Fresh off a successful 2001 summer meet at Colonial Downs, members of the Virginia Racing Task Force are looking forward to the 2002 Thoroughbred meet. They told the Virginia Racing Commission Wednesday they hope to race again in the summer.
Lane Kneedler, counsel for the Maryland Jockey Club on Virginia-related issues, read a letter on behalf of the task from Anne Paulson, its chairman. In her letter Paulson, said the task force will "focus on race dates in the summer again, and make those dates certain as quickly as possible in order to sufficiently promote the 2002 race meet."
The switch to summer racing from fall racing generated some controversy in Maryland, which was dark during the Colonial Downs meet. The Maryland Racing Commission earlier this year said it didn't want Virginia dictating the racing schedule in Maryland. The MJC operates the race meets at the Virginia track.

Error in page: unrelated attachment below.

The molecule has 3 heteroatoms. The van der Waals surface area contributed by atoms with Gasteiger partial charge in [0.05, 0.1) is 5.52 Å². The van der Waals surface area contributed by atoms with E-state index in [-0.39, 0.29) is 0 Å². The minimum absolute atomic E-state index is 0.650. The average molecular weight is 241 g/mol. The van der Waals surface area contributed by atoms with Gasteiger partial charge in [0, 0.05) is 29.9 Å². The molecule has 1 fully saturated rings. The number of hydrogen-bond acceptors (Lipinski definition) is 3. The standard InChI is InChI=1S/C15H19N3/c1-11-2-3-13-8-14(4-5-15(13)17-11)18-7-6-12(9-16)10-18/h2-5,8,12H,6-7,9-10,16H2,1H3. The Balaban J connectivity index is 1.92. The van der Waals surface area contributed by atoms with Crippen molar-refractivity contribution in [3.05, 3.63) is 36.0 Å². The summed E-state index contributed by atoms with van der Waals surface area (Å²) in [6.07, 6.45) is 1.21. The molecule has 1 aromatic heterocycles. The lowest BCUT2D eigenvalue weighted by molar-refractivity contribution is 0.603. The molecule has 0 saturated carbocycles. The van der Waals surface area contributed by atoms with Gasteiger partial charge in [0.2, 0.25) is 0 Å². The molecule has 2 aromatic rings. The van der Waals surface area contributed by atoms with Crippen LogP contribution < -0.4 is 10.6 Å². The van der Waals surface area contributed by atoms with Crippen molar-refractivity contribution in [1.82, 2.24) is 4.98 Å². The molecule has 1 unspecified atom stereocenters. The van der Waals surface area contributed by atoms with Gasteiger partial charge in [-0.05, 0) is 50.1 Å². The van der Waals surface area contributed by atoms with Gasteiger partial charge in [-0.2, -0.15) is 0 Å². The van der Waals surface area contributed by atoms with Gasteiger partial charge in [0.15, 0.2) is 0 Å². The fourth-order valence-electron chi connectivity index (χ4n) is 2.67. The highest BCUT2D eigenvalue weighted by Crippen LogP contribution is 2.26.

Said Kneedler: "We do not want to be perceived as or in fact imposing dates on Maryland."
The statutory deadline to submit requests for the 2002 race meet is Sept. 1. Colonial Downs may amend the dates based on recommendations of the task force. As part of a tentative task force three-year plan, Colonial Downs will apply for 26 days of racing in 2002, and 32 days in 2003. The meet in 2003 could be split between the summer and fall.
The commission met at the Oak Ridge Plantation in Lovingston, Va., to review site work on at the state's new racetrack. Oak Ridge is being restored by its owner, John Holland.
Oak Ridge will open for pari-mutuel harness racing Sept. 21, and plans to hold Thoroughbred racing and steeplechase racing in the future. The Oak Ridge racing facility includes a turf course and steeplechase course.
The restored racetrack is located on a 4,900-acre estate once owned by Thomas Fortune Ryan. Racing at Oak Ridge will have a fair atmosphere, with tailgating as well as portable tote board and mutuel windows. United Tote has been selected to handle the mutuels, while Teleview will provide the video and timing services.